NFC: Calculating the coupling coefficient using a specific formula

Thread Starter


Joined Jan 15, 2017
The past three days I've been busy with finding out how a specific formula works. Right now, I am really down to my luck. The formula in question is the one in the attachments.
The reason that I wanted to use this specific formula is because it lets me calculate the coupling coefficient using theoretical input (such as the distance). The problem I am constantly facing is that the output value isn't between 0 and 1 (as it should be).

Right now I am using the following values for mu formula:

0.999994 * (10 ** 2 / (2 * ((((10 ** 2) + (20 ** 2)) ** (3 / 2))))) * (2778.5 / sqrt(3 * 3)) = 4.141 (no between 0 or 1, as it should be)

Clearly I am doing something wrong, but right now I already spent a lot of time on it that I cannot spot the error anymore. I am not asking for a complete solution for my problem, a push towards the right direction would already be such a great help. More information on this formula can be found at:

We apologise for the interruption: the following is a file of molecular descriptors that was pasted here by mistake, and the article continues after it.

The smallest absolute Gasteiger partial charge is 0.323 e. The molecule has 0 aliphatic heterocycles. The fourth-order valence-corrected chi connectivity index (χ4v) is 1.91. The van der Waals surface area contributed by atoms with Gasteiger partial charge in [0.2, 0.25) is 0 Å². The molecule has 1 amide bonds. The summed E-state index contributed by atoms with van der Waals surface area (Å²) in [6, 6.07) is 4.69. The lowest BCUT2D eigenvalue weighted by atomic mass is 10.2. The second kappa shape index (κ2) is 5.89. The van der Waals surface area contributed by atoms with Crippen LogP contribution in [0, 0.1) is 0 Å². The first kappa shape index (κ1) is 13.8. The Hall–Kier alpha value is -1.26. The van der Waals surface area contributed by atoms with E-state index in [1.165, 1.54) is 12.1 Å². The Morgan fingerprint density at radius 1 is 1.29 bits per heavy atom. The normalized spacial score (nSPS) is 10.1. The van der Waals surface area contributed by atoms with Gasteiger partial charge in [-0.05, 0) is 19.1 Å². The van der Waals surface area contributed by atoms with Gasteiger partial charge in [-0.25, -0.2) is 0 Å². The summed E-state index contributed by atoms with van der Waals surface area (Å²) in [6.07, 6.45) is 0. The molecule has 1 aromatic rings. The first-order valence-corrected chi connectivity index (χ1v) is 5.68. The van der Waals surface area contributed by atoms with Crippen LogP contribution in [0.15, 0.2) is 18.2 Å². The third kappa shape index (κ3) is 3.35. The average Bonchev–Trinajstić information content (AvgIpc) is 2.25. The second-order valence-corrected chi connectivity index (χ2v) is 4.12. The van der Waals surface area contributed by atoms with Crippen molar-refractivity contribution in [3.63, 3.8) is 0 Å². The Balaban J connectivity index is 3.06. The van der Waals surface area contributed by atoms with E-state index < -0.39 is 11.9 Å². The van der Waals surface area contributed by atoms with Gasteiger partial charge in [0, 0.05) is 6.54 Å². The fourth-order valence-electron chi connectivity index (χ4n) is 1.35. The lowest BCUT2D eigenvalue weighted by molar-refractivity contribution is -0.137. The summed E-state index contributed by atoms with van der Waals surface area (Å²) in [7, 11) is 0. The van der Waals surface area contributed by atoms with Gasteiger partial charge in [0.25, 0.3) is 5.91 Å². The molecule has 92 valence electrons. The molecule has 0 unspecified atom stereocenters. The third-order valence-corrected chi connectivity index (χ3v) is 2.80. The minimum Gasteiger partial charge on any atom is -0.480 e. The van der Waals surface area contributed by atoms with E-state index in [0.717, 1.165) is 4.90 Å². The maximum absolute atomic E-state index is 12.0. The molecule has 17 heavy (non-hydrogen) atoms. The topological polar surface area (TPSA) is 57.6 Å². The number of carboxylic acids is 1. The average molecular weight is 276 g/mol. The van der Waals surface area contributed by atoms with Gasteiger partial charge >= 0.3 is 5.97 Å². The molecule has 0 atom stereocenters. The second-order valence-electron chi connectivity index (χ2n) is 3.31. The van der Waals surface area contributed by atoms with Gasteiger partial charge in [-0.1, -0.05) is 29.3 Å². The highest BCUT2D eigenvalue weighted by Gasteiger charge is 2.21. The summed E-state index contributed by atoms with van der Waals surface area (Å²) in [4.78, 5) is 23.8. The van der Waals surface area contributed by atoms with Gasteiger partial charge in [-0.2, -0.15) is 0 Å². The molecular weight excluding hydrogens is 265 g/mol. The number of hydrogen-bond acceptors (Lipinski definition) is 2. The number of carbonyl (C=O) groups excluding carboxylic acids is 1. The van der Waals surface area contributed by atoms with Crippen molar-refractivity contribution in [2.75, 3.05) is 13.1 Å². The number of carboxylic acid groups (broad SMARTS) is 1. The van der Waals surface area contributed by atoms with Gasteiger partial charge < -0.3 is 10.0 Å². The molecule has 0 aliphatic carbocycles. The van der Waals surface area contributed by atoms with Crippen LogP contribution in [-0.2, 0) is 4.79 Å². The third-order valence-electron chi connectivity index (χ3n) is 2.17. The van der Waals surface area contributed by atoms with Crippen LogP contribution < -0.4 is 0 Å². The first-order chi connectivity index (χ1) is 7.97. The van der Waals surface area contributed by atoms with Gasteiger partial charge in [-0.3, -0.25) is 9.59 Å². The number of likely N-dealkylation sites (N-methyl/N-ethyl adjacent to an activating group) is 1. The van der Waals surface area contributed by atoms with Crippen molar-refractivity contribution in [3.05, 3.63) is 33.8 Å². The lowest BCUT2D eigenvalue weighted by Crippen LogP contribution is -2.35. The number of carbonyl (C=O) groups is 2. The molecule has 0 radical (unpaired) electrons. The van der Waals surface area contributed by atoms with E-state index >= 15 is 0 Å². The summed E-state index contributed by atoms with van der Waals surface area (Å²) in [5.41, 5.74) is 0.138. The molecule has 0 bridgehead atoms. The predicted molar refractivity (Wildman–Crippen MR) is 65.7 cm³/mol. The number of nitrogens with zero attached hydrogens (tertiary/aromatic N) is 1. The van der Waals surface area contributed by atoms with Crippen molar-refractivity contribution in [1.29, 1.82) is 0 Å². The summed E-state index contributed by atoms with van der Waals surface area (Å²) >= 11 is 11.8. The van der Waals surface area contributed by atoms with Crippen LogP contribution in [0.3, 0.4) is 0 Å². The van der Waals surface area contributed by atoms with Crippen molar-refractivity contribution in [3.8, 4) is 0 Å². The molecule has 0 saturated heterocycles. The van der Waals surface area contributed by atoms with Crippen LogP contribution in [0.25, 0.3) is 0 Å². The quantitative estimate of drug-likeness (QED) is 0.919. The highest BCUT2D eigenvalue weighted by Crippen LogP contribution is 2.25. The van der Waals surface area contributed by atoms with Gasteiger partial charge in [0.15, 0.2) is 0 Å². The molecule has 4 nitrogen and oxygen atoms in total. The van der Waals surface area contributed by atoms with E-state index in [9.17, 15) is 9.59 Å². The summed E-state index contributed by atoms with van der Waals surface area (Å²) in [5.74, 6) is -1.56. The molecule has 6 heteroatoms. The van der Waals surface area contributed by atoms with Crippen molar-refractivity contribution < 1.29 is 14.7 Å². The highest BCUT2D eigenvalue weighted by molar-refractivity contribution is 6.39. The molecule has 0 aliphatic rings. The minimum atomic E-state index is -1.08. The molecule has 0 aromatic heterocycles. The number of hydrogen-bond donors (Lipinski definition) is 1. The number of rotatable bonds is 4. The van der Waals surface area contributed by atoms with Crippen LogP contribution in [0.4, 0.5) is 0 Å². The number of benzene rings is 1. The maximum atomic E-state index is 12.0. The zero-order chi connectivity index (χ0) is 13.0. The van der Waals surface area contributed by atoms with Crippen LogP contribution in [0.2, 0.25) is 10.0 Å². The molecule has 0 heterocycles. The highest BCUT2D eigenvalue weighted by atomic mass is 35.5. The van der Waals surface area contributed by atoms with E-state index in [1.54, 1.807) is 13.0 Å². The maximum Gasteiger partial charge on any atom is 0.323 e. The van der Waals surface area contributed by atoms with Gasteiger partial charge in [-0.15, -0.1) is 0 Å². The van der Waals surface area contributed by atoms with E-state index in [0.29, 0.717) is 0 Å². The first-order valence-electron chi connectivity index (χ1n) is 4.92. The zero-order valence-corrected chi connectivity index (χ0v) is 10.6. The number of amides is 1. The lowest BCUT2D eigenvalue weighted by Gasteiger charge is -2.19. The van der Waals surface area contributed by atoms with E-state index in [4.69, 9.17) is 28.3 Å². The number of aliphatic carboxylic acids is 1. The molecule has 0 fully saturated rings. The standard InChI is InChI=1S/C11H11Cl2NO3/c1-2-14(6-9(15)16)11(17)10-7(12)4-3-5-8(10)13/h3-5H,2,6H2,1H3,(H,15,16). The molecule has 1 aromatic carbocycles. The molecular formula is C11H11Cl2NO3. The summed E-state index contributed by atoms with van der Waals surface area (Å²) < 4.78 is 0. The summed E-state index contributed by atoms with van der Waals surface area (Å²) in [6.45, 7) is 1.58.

1. (page 11)
  2. (page 12)


Thread Starter


Joined Jan 15, 2017

You have taken μr in stead of μ0.

Thank you for your reaction. I already tried that by calculation μ0 = 4π * 10 ** −7; somebody told be that I should use the value of μr to try to get the formula to work. Apparently, that was not the solution. When I change my formula to this:
(4 * π * 10 ** (−7)) * (10 ** 2 / (2 * ((((10 ** 2) + (20 ** 2)) ** (3 / 2))))) * (2778.5 / sqrt(3 * 3)) = 0.00000520492 (which is also not within the range to 1).

I also played around with the input values to get a value which is close to 1, but up until now I only get values with 6 zeroes behind the comma.


Joined Jun 17, 2014

Are you working in the right units?
Many formulas are written with distance units of meters or centimeters, but that may or may not help and you should check the other units too like for the inductances which are sometimes given in micorhenries instead of Henries.
Just a thought.

It is rather strange for them to state the relative permeability as u0 too when that is usually quoted as ur and u0 is reserved for the magnetic space constant. Most authors know that u0 usually means the latter so they would not use it for the relative permeability. It's not a super strict convention, but it is more the norm.


Joined Mar 24, 2008
You really should start you own thread instead a the TS thread starter may never see your post, this one time only I have approved your post but future necroposts will simply be deleted.